UK Markets closed

FTSE 100 closes higher as US markets open flat

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Traders on the floor of the New York Stock Exchange. Photo: Richard Drew/AP
Traders on the floor of the New York Stock Exchange. Photo: Richard Drew/AP

European stock markets were muted on Tuesday in London, after a day of trading in the red, with gains in the UK led by positive employment numbers. 

The FTSE 100 (^FTSE) was 0.1% higher at the close in London, while the French CAC (^FCHI) was just below a flat line and Germany's DAX (^GDAXI) was trading almost flat.

Across the pond, US stocks opened almost flat ahead of the Federal Reserve meeting minutes release on Wednesday, where it is expected to reinforce its current position. The S&P 500 (^GSPC) and the Dow (^DJI) were trading slightly down by the afternoon in London. 

Meanwhile, the tech-weighted Nasdaq (^IXIC) ticked 0.5% higher.

Alongside underwhelming stock market moves, the dollar fell to a three-month low.

"The stimulus and vaccine story is still a valid theme in global markets, but not so much on Wall Street where most of the good news is already baked in and many big names are plagued by bloated valuations," said Raffi Boyadjian, senior investment analyst at XM.

"That probably explains why the tech sector has been reacting more adversely to the inflation threat. However, with the Fed so far standing firm on tapering even after the latest inflation scares, investors have been able to contain their panic for now."

Europe's lacklustre close comes following slightly better employment data from the UK on Tuesday morning. The unemployment rate fell to 4.8% in the three months to March, down from 4.9% in February. 

The redundancy rate has also fallen by a record during the quarter and vacancies soared in March. The Office for National Statistics (ONS) said there were "signs of recovery".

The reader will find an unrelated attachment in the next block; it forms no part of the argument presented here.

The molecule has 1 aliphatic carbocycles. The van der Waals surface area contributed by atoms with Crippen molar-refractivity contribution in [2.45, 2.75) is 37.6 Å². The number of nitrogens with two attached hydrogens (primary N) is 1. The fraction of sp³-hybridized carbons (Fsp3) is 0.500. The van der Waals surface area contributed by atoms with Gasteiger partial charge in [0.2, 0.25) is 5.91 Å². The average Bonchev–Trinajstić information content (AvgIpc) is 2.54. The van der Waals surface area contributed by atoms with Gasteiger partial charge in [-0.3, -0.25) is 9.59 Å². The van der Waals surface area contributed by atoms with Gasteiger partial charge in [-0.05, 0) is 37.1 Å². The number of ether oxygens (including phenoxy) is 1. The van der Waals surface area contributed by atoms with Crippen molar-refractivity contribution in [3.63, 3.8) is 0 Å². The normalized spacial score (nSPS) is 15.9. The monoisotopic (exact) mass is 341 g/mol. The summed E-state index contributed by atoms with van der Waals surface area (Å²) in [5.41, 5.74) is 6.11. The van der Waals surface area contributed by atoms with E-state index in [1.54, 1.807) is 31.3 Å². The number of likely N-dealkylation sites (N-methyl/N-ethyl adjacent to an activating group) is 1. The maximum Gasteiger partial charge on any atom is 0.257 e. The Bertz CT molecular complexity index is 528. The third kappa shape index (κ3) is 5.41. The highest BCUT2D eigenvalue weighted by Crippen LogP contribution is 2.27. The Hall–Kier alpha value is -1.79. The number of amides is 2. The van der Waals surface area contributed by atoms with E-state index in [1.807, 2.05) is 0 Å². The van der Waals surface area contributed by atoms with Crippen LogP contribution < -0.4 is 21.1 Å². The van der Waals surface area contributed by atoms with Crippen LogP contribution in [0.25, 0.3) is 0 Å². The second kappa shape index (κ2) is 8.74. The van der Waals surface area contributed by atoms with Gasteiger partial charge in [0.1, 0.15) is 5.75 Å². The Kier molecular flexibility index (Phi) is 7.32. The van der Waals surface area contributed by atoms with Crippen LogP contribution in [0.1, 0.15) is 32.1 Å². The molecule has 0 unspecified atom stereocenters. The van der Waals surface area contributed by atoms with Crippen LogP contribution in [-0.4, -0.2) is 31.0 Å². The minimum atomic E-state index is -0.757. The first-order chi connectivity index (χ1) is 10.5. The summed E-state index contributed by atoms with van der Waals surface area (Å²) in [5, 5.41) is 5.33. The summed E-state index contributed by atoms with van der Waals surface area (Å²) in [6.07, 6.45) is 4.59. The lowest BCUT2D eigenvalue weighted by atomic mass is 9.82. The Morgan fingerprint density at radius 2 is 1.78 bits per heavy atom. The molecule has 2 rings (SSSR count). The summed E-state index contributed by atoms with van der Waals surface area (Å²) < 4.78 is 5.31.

In March, 19% of the workforce was on furlough.

Analysts at Hargreaves Lansdown classified the moves as positive, but said that the UK economy is not out of the woods yet. 

"At this stage we can’t be certain of the impact of the Indian variant on transmission, and whether this will put the brakes on the reopening of businesses," said Sarah Coles, personal finance analyst. 

"Overall, in Europe, it is likely that the price action may continue to remain directionless as investors are still not fully convinced that stocks have become cheap," said Naeem Aslam, chief market analyst at Avatrade. 

"The general consensus is that it is likely we will see more weakness in the stock price as traders believe that stock indices have gone too far and too fast."

Read more: UK jobs market 'turns corner' as 100,000 hired ahead of reopening

Asian stocks broadly rose overnight, with Japan's Nikkei (^N225) gaining 2.1%, having slumped to its lowest level since early January last week. 

On Monday, Japan's wholesale prices jumped 3.6% in April from a year earlier as rising energy and commodities costs ate into corporate margins.

Hang Seng (^HSI) was also up 1.4% and the Shanghai Composite (000001.SS) gained 0.2%.

Investors across the world are weighing the pace of growth as economies take the next steps to reopen. 

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